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Reply to: “The Relationship between Eye Movements and Reading Difficulties”, Blythe, Kirkby & Liversedge

Department Physiology, Anatomy & Genetics, University of Oxford, Oxford OX1 3PT, UK
Brain Sci. 2018, 8(6), 99;
Received: 30 May 2018 / Accepted: 31 May 2018 / Published: 4 June 2018
(This article belongs to the Special Issue Dyslexia, Dysgraphia and Related Developmental Disorders)


This is my response to the critique by Blythe et al. of my review ‘What is Developmental Dyslexia?’. In this response, I provide greater detail about the evidence supporting the view that faulty eye movement control can cause dyslexics’ visual reading difficulties and that impaired development of the visual magnocellular system may be the underlying cause.

I am grateful to Blythe et al. for giving me the opportunity to develop the themes outlined in a necessarily brief two paragraphs (<5% of the whole) in my review, “What is Developmental Dyslexia?” [1] Their critique boils down to 2 main points, namely that: (1) the review was misleadingly selective in the results discussed; and (2) it did not prove that a visual magnocellular impairment can cause eye movement deficits and that these can subsequently cause reading impairment.
With regard to the selection of the literature discussed, certainly these 2 paragraphs do not provide a meta-analysis of all the studies in this area, which would not have been appropriate for the aims of the review. However, a meta-analysis of all the studies in this area would have demonstrated a consensus that there is no difference between dyslexics and controls in their ‘main sequence’—the consistent relationship between duration, peak velocity and magnitude of saccades, which is usually measured from just one eye. This was pointed out by Blythe et al. This implies that there are no large differences between the dyslexics and good readers in their brainstem output control of the metrics of their eye movements. On the other hand, when dyslexics attempt to read text, it is generally agreed that their higher control of eye movements is abnormal. For example, saccadic accuracy, amplitude, fixation duration, number of regressions [2] and vergence errors (which require binocular recording that has only become readily available in the last 10 years) are all disturbed. This implies that the cortical and cognitive control of their eye movements when reading text is indeed abnormal.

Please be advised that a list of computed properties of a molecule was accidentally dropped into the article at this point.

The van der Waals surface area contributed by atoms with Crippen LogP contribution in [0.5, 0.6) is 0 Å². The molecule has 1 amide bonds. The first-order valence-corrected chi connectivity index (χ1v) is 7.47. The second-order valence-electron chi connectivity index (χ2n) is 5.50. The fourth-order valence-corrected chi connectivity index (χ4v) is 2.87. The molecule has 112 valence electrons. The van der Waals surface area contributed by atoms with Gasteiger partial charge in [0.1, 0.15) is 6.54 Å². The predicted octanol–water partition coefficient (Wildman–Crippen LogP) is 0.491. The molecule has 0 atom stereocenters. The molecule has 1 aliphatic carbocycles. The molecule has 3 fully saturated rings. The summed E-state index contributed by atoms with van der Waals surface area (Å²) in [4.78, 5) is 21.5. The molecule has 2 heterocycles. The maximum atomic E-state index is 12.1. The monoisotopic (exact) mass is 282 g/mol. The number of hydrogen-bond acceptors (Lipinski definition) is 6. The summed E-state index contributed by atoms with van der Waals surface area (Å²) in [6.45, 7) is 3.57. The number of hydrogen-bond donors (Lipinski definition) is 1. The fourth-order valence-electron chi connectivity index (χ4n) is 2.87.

However, whether these abnormal eye movements are a cause or a consequence of their reading disabilities is disputed. Are they entirely the result of the subjects’ difficulties in understanding the text that they are trying to read? If abnormal eye movements are not observed during eye movement tasks that are similar to reading but do not involve decoding text, clearly the eye movement abnormalities seen when reading are likely to be a consequence of their difficulties deciphering the text rather than their cause, as was argued by Rayner [2]. However in 1981, Pavlidis was the first to show that some dyslexics do have abnormal eye control even when fixating on a row of sequentially illuminated LEDs [3]. These 13-year-old children were selected because they had bizarre spelling and tended to reverse their letters. They all showed inaccurate saccades between the lights, unstable fixation on the lights and frequent reversals back to the previously illuminated ones, while the other 12 normal readers showed none of these abnormalities. Although Pavlidis’s results were confirmed by many later authors, who used better eye movement recording techniques [4,5,6,7,8], several other influential authors failed to do so [9,10,11]. The probable reason for this disagreement is that similar to Pavlidis’s, the studies that showed eye control abnormalities may have chosen mainly children with visual reading problems, whereas those that did not show abnormalities chose children with mainly phonological problems whose difficulties may have resulted primarily from auditory processing abnormalities. Nobody claims that all dyslexics have visual processing and eye movement problems; so the choice of subjects is crucial.